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Assessing and Treating Offenders with Intellectual Disabilities

  • Douglas P. BoerEmail author
  • Jack M. McKnight
  • Ashleigh M. Kinlyside
  • Joyce P. S. Chan
Chapter

Abstract

Despite differences in prevalence estimates, offenders with intellectual disabilities (OIDs) are generally considered to be significantly over-represented in all levels of the criminal justice system in all countries where such data is available. Theoretical models developed to provide an explanatory framework for offending behaviours by non-OIDs generally are applicable (with some alteration) for OIDs, although there are specialized and revised theoretical models which have been developed for specific groups of OIDs (e.g., Counterfeit Deviance for sexual offenders with an intellectual disability). In addition, OIDs have many of the same risk issues and consequent assessment strategies and treatment needs as offenders without intellectual disabilities. Assessment strategies include tests developed for non-OIDs, but cross-validated to use with OIDs and specialized assessment strategies that generally have better results in terms of predictive validity and dynamic risk issues specification. Similarly, treatment of risk-relevant issues often follows general treatment principles (including inclusion in non-OIDs programmes). However, like assessment strategies, treatment attempts are made complicated by the presence of an intellectual disability in OIDs and programmes have also been developed for the treatment of specific groups or issues of OIDs (e.g., specialized sexual offender and anger management programmes) that appear to have better therapeutic outcomes in terms of programme completion and recidivism. Future research in the area of virtual reality to teach risk-relevant skills may enhance such treatment gains.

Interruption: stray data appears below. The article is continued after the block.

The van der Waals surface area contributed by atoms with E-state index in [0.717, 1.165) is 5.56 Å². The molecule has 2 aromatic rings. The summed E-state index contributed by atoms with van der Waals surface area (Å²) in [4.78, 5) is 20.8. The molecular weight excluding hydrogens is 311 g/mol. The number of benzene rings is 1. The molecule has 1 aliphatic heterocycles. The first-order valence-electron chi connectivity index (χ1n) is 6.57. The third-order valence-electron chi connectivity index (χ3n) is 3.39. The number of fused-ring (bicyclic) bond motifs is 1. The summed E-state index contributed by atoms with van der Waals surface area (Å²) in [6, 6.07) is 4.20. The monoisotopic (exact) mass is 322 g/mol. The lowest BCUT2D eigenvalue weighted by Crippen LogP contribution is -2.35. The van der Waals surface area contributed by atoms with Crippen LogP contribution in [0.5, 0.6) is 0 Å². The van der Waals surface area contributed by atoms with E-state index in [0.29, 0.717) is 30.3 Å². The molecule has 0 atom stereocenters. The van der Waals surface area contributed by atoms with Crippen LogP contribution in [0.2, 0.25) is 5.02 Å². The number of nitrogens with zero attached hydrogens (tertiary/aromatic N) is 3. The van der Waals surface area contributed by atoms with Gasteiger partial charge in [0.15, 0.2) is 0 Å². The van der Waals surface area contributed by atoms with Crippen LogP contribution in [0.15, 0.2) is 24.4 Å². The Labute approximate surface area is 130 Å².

Keywords

Intellectual disability ARMIDILO-S Risk-Need-Responsivity model Old Me/New Me model SOAPP model 

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Copyright information

© Springer Nature Switzerland AG 2018

Authors and Affiliations

  • Douglas P. Boer
    • 1
    Email author
  • Jack M. McKnight
    • 1
  • Ashleigh M. Kinlyside
    • 1
  • Joyce P. S. Chan
    • 1
  1. 1.Centre for Applied Psychology, Faculty of HealthUniversity of CanberraCanberraAustralia

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